"It's only something the feds are going to be concerned about if 
you're growing tons of pot," Pacula said. For anything less, she 
said, "they don't have the resources to waste on it."

In a typical recent prosecution, 29-year-old Luke Scarmazzo was 
sentenced to nearly 22 years and co-defendant Ricardo Ruiz Montes to 
20 years in federal prison for drug trafficking through a medical 
marijuana dispensary in Modesto.

At his bond hearing, prosecutors showed a rap video in which 
Scarmazzo boasts about his successful marijuana business, taunts 
federal authorities and carries cardboard boxes filled with cash. The 
DEA said the pair made more than $4.5 million in marijuana sales in 
less than two years.

The DEA would not speculate on the effects of any decision by 
California to legalize pot. "Marijuana is illegal under federal law 
and DEA will continue to attack large-scale drug trafficking 
organizations at every level," spokeswoman Dawn Dearden said.

The most conservative of the three ballot measures would only 
legalize possession of up to one ounce of pot for personal use by 
adults 21 and older - an amount that already under state law can only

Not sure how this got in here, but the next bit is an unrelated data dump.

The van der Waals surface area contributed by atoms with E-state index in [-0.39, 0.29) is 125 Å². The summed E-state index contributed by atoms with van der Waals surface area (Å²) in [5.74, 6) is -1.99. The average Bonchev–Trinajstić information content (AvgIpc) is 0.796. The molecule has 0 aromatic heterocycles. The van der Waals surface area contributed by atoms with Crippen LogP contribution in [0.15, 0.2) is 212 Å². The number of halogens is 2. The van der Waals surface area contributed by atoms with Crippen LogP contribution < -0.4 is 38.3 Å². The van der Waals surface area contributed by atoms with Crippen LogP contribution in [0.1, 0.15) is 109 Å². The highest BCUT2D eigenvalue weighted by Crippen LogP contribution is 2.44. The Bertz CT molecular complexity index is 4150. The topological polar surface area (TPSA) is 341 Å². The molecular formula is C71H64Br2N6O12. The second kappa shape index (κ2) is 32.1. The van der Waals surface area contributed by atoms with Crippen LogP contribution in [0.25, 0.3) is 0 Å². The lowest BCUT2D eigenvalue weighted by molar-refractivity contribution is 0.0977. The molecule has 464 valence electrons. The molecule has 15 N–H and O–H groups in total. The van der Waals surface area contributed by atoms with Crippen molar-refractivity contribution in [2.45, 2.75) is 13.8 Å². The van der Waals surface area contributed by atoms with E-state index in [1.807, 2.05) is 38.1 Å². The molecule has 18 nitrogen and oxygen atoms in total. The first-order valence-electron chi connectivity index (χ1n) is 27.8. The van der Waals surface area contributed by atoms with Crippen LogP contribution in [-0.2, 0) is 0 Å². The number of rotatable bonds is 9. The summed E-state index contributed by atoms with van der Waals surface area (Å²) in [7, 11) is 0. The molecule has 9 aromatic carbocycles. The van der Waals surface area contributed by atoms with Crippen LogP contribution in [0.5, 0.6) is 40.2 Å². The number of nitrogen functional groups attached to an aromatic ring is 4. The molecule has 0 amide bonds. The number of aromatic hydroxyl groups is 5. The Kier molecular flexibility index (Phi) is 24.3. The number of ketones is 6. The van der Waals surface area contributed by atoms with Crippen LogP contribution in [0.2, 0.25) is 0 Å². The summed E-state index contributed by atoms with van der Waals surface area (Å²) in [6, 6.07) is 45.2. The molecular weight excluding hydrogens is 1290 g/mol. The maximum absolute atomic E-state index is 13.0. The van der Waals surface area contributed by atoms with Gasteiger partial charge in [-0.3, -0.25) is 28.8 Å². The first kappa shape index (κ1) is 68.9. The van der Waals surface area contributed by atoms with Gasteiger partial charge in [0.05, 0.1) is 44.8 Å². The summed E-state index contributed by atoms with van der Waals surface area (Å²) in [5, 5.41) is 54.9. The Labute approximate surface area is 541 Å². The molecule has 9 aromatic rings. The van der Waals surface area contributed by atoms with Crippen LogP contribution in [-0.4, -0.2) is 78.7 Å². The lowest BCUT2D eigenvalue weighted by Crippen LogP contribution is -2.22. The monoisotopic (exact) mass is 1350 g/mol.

result at most in a $100 fine.

The proposal would also allow anyone to grow a plot of marijuana up 
to 5 feet-by-5 feet on their private property. The size, Pacula said, 
seems specifically designed to keep the total number of plants grown 
below 100, the threshold for DEA attention.

The greatest potential for conflict with the U.S. government would 
likely come from the provision that would give local governments the 
power to decide city-by-city whether to allow pot sales.

Hundreds of medical marijuana dispensaries across the state already 
operate openly with only modest federal interference. If recreational 
marijuana became legal, these businesses could operate without 
requiring their customers to qualify as patients.

Any business that grew bigger than the already typical storefront 
shops, however, would probably be too tempting a target for federal 
prosecution, experts said.

Even if Washington could no longer count on California to keep pot 
off its own streets, Congress or the Obama administration could try 
to coerce cooperation by withholding federal funds.

But with U.S. Attorney General Eric Holder's announcement earlier 
this year that the Justice Department would defer to state laws on 
marijuana, the federal response to possible legalization remains unclear.

Doug Richardson, a spokesman for the White House's Office of National 
Drug Control Policy, said the office is in the process of 
re-evaluating its policies on marijuana and other drugs.

Richardson said the office under Obama was pursuing a "more 
comprehensive" approach than the previous administration, with 
emphasis on prevention and treatment as well as law enforcement.

"We're trying to base stuff on the facts, the evidence and the 
science," he said, "not some particular prejudice somebody brings to 
the table." 
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MAP posted-by: Richard Lake